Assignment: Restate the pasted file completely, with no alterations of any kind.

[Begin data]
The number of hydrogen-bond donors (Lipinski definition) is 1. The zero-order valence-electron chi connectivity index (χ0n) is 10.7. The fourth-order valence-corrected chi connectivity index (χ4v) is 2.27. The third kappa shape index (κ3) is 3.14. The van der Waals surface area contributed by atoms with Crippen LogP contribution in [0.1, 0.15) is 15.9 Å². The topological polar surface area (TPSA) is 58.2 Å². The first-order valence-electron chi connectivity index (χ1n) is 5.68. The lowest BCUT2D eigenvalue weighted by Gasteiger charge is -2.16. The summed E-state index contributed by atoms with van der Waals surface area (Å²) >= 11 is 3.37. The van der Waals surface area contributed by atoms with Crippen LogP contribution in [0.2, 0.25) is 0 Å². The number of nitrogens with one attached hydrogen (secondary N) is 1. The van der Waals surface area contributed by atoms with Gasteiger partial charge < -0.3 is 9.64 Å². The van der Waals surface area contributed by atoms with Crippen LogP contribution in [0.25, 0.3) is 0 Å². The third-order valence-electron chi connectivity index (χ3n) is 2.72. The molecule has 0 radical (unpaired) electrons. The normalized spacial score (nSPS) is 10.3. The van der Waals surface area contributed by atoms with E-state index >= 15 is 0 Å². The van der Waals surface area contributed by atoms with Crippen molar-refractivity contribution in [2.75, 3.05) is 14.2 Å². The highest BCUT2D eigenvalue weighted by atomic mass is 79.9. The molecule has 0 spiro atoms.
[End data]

The number of hydrogen-bond donors (Lipinski definition) is 1. The zero-order valence-electron chi connectivity index (χ0n) is 10.7. The fourth-order valence-corrected chi connectivity index (χ4v) is 2.27. The third kappa shape index (κ3) is 3.14. The van der Waals surface area contributed by atoms with Crippen LogP contribution in [0.1, 0.15) is 15.9 Å². The topological polar surface area (TPSA) is 58.2 Å². The first-order valence-electron chi connectivity index (χ1n) is 5.68. The lowest BCUT2D eigenvalue weighted by Gasteiger charge is -2.16. The summed E-state index contributed by atoms with van der Waals surface area (Å²) >= 11 is 3.37. The van der Waals surface area contributed by atoms with Crippen LogP contribution in [0.2, 0.25) is 0 Å². The number of nitrogens with one attached hydrogen (secondary N) is 1. The van der Waals surface area contributed by atoms with Gasteiger partial charge < -0.3 is 9.64 Å². The van der Waals surface area contributed by atoms with Crippen LogP contribution in [0.25, 0.3) is 0 Å². The third-order valence-electron chi connectivity index (χ3n) is 2.72. The molecule has 0 radical (unpaired) electrons. The normalized spacial score (nSPS) is 10.3. The van der Waals surface area contributed by atoms with E-state index >= 15 is 0 Å². The van der Waals surface area contributed by atoms with Crippen molar-refractivity contribution in [2.75, 3.05) is 14.2 Å². The highest BCUT2D eigenvalue weighted by atomic mass is 79.9. The molecule has 0 spiro atoms.